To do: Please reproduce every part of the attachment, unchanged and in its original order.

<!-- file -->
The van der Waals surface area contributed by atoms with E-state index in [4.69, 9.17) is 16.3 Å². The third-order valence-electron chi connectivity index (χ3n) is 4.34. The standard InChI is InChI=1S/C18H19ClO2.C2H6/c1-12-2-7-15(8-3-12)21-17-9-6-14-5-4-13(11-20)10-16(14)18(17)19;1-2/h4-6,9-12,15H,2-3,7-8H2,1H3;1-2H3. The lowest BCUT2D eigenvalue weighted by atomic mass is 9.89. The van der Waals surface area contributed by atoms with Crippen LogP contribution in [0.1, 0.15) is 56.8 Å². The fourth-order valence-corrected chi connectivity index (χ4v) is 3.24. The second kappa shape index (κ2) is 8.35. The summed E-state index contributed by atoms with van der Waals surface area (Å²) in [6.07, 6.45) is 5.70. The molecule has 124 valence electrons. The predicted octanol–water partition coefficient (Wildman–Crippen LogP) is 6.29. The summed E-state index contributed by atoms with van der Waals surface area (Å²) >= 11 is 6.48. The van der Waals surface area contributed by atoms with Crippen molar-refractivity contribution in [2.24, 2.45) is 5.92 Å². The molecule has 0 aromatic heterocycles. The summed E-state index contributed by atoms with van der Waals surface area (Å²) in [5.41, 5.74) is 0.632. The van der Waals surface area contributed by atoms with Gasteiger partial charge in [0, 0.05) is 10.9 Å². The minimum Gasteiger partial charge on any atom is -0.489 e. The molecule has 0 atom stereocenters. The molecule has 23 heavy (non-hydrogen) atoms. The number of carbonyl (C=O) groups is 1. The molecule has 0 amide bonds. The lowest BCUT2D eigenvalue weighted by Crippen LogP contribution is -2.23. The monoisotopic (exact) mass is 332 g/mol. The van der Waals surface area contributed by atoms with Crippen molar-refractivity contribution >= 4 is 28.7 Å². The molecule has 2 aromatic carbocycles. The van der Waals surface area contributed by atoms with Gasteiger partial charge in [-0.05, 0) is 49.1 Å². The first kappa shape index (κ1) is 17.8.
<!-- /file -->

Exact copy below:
The van der Waals surface area contributed by atoms with E-state index in [4.69, 9.17) is 16.3 Å². The third-order valence-electron chi connectivity index (χ3n) is 4.34. The standard InChI is InChI=1S/C18H19ClO2.C2H6/c1-12-2-7-15(8-3-12)21-17-9-6-14-5-4-13(11-20)10-16(14)18(17)19;1-2/h4-6,9-12,15H,2-3,7-8H2,1H3;1-2H3. The lowest BCUT2D eigenvalue weighted by atomic mass is 9.89. The van der Waals surface area contributed by atoms with Crippen LogP contribution in [0.1, 0.15) is 56.8 Å². The fourth-order valence-corrected chi connectivity index (χ4v) is 3.24. The second kappa shape index (κ2) is 8.35. The summed E-state index contributed by atoms with van der Waals surface area (Å²) in [6.07, 6.45) is 5.70. The molecule has 124 valence electrons. The predicted octanol–water partition coefficient (Wildman–Crippen LogP) is 6.29. The summed E-state index contributed by atoms with van der Waals surface area (Å²) >= 11 is 6.48. The van der Waals surface area contributed by atoms with Crippen molar-refractivity contribution in [2.24, 2.45) is 5.92 Å². The molecule has 0 aromatic heterocycles. The summed E-state index contributed by atoms with van der Waals surface area (Å²) in [5.41, 5.74) is 0.632. The van der Waals surface area contributed by atoms with Gasteiger partial charge in [0, 0.05) is 10.9 Å². The minimum Gasteiger partial charge on any atom is -0.489 e. The molecule has 0 atom stereocenters. The molecule has 23 heavy (non-hydrogen) atoms. The number of carbonyl (C=O) groups is 1. The molecule has 0 amide bonds. The lowest BCUT2D eigenvalue weighted by Crippen LogP contribution is -2.23. The monoisotopic (exact) mass is 332 g/mol. The van der Waals surface area contributed by atoms with Crippen molar-refractivity contribution >= 4 is 28.7 Å². The molecule has 2 aromatic carbocycles. The van der Waals surface area contributed by atoms with Gasteiger partial charge in [-0.05, 0) is 49.1 Å². The first kappa shape index (κ1) is 17.8.